Rob reviews the second volume of Ed Piskor's hacker epic WIZZYWIG, titled HACKER (self-published).
Ed Piskor is one of my favorite young cartoonists, in part because his subject matter is such a left turn away from his peers. He's also unusual in that he takes a lot of his inspiration directly from underground artists like Robert Crumb and Jay Lynch, as opposed to more contemporary influences. His most recent project, WIZZYWIG, is a scrupulously-researched fictionalized account of the history and culture of phone phreaking and computer hacking. The series' protagonist, Kevin "Boingthump" Phenicle, is a composite character inspired by a number of famous hackers. This volume, HACKER, moved Kevin from his phone "phreaking" (illegally accessing phone lines) to hacking after he acquired his first personal computer.
Piskor used a variety of narrative strategies to keep readers invested in Kevin's story, even if they don't have a particular interest in the subject. He managed this with time jumps (seeing Kevin in prison in the future even as we follow him as a teen), a harsh and accusatory second person narrative device, a "free Kevin" radio show hosted by his friend Winston, a series of interviews with other hackers familiar with the legend of Boingthump, a muck-raking TV investigative reporter, as well as dialogue-driven episodes. For a story that mostly involved a lot of sitting around computers, Piskor always found a way to propel his narrative forward. When his characters had conversations, Piskor often had them walking and in different poses from panel to panel--anything to keep a reader's eyes moving across the page.
My favorite aspect of Piskor's art is his character design. He revels in the grotesque, creating characters with slumping postures, unkempt hair, shaggy eyebrows, and bad skin. Kevin's frequently blank eyes reflect both his slightly sociopathic nature and a Little Orphan Annie/Harold Gray tribute. Kevin is very much a "can-do" character like Annie, using his wits and skills to outfox adults. For Kevin, skirting the law was more a matter of testing the limits of his abilities than any real desire to cause harm, whether it was ripping off software for redistribution or delving into the deepest bowels of the phone company. Unlike Annie, Kevin wound up paying for his mischief in the harshest manner imaginable.
Piskor's attention to detail is exacting in giving the reader a sort of survey of the history of hacking and the internet. With his TRS-80 computer, Kevin hooked into early bulletin board systems (BBSs) but quickly grew bored, even when screwing with a particular BBS whose members hated him (as an aside, having a member with the ID "Godwin's law" who compared Boingthump to the Nazis was a stroke of genius). This led him to copying game software for quick resale, but a virus he stuck into each game as a joke ("Boingthump owns your soul, sucka!") wound up as an augur of his eventual doom (as well as getting his ass kicked in the short term by angry gamers). When a teacher of Kevin's invites him to be part of an inaugural computer science course at his high school, Piskor inserts the narrative of a jealous classmate who rattles off some more of Kevin's hijinks. Kevin later managed to talk his way into the phone company's inner office to steal all sorts of useful information, which he used in small ways (altering bills, charging phone sex numbers to people's lines, etc) for his own amusement. That is, until he learned that the phone company was aware of his computer accessing theirs, which sent the FBI after Kevin.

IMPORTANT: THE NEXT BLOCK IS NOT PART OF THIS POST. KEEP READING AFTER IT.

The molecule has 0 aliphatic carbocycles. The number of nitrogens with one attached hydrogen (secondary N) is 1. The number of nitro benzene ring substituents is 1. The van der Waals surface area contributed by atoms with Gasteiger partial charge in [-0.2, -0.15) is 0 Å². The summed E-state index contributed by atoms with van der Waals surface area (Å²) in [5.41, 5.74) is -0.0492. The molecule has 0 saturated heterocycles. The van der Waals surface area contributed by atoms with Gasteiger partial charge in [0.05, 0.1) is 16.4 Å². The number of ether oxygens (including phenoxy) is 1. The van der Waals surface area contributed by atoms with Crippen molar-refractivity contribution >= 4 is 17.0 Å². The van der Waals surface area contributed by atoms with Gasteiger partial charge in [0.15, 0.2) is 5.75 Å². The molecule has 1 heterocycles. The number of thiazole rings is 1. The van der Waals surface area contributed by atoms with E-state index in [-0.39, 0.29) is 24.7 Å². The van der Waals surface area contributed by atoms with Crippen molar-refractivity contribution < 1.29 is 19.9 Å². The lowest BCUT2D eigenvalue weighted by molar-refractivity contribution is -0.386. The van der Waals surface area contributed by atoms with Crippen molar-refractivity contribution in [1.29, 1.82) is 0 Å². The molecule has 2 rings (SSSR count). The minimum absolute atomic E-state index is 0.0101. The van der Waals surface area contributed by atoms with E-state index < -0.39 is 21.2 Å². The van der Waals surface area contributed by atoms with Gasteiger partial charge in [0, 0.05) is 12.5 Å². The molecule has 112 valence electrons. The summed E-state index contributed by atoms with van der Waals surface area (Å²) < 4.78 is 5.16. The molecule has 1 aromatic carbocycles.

The sequence where we see Kevin try to deal with life on a day-to-day basis in prisonwas harrowing, and Piskor added the extra detail of encouraging the reader to go back to his strip about prison life about 240 more times in a row to get a sense of what it was like for him. The book took on a darker tone at this point, with fewer short vignettes and gags. We simply follow Kevin around as he tried to stay employed following prison while still being able to play around on the side with various programs. When he realized that one of his programs had been tampered with and another worm released, Kevin understood that he was in real trouble. The book ends as he's on the run, a far cry from his care-free days in front of his computer.
I'm excited to see this series build to its conclusion, especially given that the next volume, FUGITIVE, will feature Kevin finding ways to skirt the system once again, this time in trying to find a way to survive without getting caught by the authorities. As a reader, we already know that he will eventually slip up again and wind up back in prison, and I'm curious to see how Piskor will resolve Kevin's case in the final volume (INMATE). The whole series has been a way of fictionalizing interesting anecdotes regarding information access, so seeing a tutorial on subjects like how to create a new identity will be interesting to read.